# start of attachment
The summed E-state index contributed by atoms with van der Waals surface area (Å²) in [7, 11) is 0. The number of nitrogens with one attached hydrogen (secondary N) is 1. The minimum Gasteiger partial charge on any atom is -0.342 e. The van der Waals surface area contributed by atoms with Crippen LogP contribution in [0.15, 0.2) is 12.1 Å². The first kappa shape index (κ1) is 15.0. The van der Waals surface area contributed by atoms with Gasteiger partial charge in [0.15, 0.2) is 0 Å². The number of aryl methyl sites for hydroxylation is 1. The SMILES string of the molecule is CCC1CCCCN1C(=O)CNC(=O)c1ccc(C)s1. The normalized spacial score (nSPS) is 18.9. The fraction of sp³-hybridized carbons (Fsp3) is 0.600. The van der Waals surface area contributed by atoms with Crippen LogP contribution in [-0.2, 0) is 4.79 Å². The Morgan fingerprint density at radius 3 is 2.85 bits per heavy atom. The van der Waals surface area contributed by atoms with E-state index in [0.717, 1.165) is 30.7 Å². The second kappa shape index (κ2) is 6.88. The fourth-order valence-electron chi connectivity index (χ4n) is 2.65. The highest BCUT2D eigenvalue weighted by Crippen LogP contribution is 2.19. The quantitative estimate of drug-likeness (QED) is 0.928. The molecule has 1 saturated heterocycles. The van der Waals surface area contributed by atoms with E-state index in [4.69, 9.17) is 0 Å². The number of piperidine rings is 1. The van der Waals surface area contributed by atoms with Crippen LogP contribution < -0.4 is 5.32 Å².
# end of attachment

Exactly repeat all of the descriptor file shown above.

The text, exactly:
The summed E-state index contributed by atoms with van der Waals surface area (Å²) in [7, 11) is 0. The number of nitrogens with one attached hydrogen (secondary N) is 1. The minimum Gasteiger partial charge on any atom is -0.342 e. The van der Waals surface area contributed by atoms with Crippen LogP contribution in [0.15, 0.2) is 12.1 Å². The first kappa shape index (κ1) is 15.0. The van der Waals surface area contributed by atoms with Gasteiger partial charge in [0.15, 0.2) is 0 Å². The number of aryl methyl sites for hydroxylation is 1. The SMILES string of the molecule is CCC1CCCCN1C(=O)CNC(=O)c1ccc(C)s1. The normalized spacial score (nSPS) is 18.9. The fraction of sp³-hybridized carbons (Fsp3) is 0.600. The van der Waals surface area contributed by atoms with Crippen LogP contribution in [-0.2, 0) is 4.79 Å². The Morgan fingerprint density at radius 3 is 2.85 bits per heavy atom. The van der Waals surface area contributed by atoms with E-state index in [0.717, 1.165) is 30.7 Å². The second kappa shape index (κ2) is 6.88. The fourth-order valence-electron chi connectivity index (χ4n) is 2.65. The highest BCUT2D eigenvalue weighted by Crippen LogP contribution is 2.19. The quantitative estimate of drug-likeness (QED) is 0.928. The molecule has 1 saturated heterocycles. The van der Waals surface area contributed by atoms with E-state index in [4.69, 9.17) is 0 Å². The number of piperidine rings is 1. The van der Waals surface area contributed by atoms with Crippen LogP contribution < -0.4 is 5.32 Å².